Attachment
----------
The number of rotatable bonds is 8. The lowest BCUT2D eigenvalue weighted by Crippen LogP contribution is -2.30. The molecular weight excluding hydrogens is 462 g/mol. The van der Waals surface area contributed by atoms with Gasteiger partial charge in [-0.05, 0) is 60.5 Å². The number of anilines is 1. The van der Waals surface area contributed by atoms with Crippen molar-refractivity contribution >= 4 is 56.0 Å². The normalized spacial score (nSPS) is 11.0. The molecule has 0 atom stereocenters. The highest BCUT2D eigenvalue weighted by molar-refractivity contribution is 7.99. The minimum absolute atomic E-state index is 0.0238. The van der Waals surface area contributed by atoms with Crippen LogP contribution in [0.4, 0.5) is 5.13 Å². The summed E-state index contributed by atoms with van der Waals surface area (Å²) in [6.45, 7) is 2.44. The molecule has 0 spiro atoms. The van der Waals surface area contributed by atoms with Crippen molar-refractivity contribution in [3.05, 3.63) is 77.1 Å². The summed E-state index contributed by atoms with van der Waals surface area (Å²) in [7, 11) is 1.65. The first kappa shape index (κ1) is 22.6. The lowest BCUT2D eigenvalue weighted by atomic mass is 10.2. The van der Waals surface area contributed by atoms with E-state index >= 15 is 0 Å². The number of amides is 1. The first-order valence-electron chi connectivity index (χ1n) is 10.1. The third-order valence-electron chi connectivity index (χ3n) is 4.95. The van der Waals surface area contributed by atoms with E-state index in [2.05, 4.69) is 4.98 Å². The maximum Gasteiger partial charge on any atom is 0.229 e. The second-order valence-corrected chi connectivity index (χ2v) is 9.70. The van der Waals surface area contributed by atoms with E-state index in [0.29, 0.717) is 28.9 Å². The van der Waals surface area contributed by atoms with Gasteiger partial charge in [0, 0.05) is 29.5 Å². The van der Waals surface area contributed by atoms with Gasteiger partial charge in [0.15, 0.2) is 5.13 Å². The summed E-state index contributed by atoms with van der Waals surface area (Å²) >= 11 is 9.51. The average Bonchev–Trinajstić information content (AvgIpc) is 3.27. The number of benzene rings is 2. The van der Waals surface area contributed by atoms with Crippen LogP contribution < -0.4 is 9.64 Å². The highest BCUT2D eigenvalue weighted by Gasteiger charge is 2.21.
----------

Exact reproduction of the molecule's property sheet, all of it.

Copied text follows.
The number of rotatable bonds is 8. The lowest BCUT2D eigenvalue weighted by Crippen LogP contribution is -2.30. The molecular weight excluding hydrogens is 462 g/mol. The van der Waals surface area contributed by atoms with Gasteiger partial charge in [-0.05, 0) is 60.5 Å². The number of anilines is 1. The van der Waals surface area contributed by atoms with Crippen molar-refractivity contribution >= 4 is 56.0 Å². The normalized spacial score (nSPS) is 11.0. The molecule has 0 atom stereocenters. The highest BCUT2D eigenvalue weighted by molar-refractivity contribution is 7.99. The minimum absolute atomic E-state index is 0.0238. The van der Waals surface area contributed by atoms with Crippen LogP contribution in [0.4, 0.5) is 5.13 Å². The summed E-state index contributed by atoms with van der Waals surface area (Å²) in [6.45, 7) is 2.44. The molecule has 0 spiro atoms. The van der Waals surface area contributed by atoms with Crippen molar-refractivity contribution in [3.05, 3.63) is 77.1 Å². The summed E-state index contributed by atoms with van der Waals surface area (Å²) in [7, 11) is 1.65. The first kappa shape index (κ1) is 22.6. The lowest BCUT2D eigenvalue weighted by atomic mass is 10.2. The van der Waals surface area contributed by atoms with E-state index >= 15 is 0 Å². The number of amides is 1. The first-order valence-electron chi connectivity index (χ1n) is 10.1. The third-order valence-electron chi connectivity index (χ3n) is 4.95. The van der Waals surface area contributed by atoms with E-state index in [2.05, 4.69) is 4.98 Å². The maximum Gasteiger partial charge on any atom is 0.229 e. The second-order valence-corrected chi connectivity index (χ2v) is 9.70. The van der Waals surface area contributed by atoms with E-state index in [0.29, 0.717) is 28.9 Å². The van der Waals surface area contributed by atoms with Gasteiger partial charge in [0, 0.05) is 29.5 Å². The van der Waals surface area contributed by atoms with Gasteiger partial charge in [0.15, 0.2) is 5.13 Å². The summed E-state index contributed by atoms with van der Waals surface area (Å²) >= 11 is 9.51. The average Bonchev–Trinajstić information content (AvgIpc) is 3.27. The number of benzene rings is 2. The van der Waals surface area contributed by atoms with Crippen LogP contribution < -0.4 is 9.64 Å². The highest BCUT2D eigenvalue weighted by Gasteiger charge is 2.21.